LED lights are brighter and more efficient
Team Leader Strategic Planning for City Networks Paul Glennie says the LEDs produce a softer white light – a bit like the light given off by a full moon – that can be directed exactly where it is needed.
“People using the footpath and road will be able to see colours and detail more clearly and there will be less light pollution. The older metal halide lights emit a ball of white light that is difficult to control and can shine unwanted light into apartments and buildings above street-level.”
LED lights last much longer than the old lights and use a third of the energy. In the Courtenay Place area, energy use has been reduced by 66 percent. These lights also reduce demand on the network and there is less chance of outages. With no moving parts, they are more resilient to wind and weather.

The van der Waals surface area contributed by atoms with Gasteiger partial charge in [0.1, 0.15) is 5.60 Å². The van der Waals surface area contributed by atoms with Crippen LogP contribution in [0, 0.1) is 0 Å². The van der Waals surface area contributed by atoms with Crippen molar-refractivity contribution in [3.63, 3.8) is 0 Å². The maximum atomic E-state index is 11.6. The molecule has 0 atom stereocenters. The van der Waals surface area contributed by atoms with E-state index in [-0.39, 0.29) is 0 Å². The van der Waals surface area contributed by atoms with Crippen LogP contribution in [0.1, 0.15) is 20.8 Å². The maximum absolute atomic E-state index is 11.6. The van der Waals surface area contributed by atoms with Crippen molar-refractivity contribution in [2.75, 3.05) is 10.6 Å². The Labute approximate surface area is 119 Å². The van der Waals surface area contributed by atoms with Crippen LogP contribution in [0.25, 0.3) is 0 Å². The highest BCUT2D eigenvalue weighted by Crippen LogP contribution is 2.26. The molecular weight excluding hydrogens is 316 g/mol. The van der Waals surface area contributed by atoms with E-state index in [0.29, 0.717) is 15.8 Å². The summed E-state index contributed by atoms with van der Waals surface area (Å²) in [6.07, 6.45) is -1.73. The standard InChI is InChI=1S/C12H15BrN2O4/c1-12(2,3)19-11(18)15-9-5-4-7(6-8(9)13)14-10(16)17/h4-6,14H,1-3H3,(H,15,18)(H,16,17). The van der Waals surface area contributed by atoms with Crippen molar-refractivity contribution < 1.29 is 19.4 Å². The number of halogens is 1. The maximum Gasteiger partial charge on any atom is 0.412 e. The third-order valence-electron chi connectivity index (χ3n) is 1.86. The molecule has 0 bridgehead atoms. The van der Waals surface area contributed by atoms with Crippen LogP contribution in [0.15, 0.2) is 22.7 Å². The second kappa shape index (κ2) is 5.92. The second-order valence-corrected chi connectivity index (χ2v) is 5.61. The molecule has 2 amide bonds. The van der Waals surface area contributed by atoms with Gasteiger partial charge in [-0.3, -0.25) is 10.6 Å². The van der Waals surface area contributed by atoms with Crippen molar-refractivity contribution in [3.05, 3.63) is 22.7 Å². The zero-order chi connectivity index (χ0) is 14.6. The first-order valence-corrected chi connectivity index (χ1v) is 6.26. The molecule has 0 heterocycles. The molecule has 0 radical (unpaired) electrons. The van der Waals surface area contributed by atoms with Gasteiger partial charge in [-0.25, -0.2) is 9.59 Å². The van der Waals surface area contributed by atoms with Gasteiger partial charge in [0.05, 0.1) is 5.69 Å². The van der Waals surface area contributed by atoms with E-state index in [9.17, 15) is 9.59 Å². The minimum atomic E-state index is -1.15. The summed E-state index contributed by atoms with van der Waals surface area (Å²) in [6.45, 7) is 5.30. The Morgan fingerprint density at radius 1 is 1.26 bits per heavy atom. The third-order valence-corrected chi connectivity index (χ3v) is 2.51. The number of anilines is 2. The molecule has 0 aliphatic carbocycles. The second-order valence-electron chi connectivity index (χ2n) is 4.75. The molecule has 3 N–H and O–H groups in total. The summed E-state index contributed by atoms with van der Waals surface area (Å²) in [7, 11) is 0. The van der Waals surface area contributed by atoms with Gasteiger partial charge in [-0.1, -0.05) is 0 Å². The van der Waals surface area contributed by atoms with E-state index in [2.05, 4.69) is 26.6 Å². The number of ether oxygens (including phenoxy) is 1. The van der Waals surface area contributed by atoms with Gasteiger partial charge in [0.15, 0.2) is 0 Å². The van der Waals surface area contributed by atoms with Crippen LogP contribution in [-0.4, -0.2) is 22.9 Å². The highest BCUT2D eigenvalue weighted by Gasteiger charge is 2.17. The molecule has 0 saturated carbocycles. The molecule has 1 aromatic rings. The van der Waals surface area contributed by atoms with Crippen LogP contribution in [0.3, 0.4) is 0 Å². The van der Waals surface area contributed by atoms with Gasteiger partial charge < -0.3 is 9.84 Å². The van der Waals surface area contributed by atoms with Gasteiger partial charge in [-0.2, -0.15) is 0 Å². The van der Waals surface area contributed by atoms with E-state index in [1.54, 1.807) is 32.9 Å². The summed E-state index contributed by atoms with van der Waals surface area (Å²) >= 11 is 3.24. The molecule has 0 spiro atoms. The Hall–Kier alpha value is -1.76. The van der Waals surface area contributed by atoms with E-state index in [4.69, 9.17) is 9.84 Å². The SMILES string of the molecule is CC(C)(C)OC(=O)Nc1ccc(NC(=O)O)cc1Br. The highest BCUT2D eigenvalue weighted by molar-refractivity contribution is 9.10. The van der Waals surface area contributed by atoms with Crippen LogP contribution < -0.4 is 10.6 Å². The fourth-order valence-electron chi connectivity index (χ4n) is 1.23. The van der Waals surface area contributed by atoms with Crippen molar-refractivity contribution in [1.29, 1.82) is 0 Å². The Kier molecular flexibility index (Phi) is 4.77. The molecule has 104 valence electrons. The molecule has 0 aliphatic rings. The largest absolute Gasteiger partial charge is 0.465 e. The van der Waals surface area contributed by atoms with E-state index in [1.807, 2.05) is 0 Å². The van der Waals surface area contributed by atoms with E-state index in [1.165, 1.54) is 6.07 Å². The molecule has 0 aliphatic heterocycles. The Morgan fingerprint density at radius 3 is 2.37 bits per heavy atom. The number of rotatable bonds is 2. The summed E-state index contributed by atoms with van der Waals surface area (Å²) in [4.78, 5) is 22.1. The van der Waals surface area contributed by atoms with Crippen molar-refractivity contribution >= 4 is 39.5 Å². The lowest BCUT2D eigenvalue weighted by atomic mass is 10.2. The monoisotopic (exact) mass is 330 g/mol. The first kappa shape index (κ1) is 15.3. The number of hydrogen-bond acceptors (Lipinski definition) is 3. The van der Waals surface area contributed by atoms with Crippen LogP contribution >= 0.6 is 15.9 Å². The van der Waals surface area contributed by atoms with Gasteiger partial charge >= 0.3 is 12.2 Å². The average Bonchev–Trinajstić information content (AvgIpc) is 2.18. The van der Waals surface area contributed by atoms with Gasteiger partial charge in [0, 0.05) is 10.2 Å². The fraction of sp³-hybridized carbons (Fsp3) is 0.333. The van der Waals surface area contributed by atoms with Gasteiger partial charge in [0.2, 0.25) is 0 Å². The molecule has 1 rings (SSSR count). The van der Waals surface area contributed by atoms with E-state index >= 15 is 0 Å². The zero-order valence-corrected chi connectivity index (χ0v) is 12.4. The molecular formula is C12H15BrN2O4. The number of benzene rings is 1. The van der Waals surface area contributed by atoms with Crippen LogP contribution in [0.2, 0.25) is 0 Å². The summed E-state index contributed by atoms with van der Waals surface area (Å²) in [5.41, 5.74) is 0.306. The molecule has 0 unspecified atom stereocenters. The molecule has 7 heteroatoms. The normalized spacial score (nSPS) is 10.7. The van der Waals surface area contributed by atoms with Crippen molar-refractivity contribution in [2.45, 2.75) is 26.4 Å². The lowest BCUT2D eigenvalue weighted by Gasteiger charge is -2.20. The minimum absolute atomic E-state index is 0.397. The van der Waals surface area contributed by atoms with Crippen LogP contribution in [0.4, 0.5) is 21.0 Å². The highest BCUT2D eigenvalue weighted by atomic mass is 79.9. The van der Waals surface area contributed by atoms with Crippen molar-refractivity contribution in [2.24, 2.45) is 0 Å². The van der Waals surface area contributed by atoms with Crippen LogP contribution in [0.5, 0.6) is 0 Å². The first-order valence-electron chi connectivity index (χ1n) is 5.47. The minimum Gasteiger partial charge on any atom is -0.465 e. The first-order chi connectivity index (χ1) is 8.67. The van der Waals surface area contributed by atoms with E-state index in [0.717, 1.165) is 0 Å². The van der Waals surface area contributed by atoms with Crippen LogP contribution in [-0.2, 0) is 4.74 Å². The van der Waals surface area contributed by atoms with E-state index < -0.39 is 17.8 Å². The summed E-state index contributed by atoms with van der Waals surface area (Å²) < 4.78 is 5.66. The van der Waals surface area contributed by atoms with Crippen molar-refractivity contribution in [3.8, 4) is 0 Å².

About 130 lights have been upgraded – street lights, other lights in the paved areas and those hanging above Allen and Blair streets.
“With a good result here, the plan is to look at using LED lights more widely across the city. We want to provide better lights, reduce our costs and our carbon footprint.”
For more information, see Street Lighting in Wellington City (2MB PDF)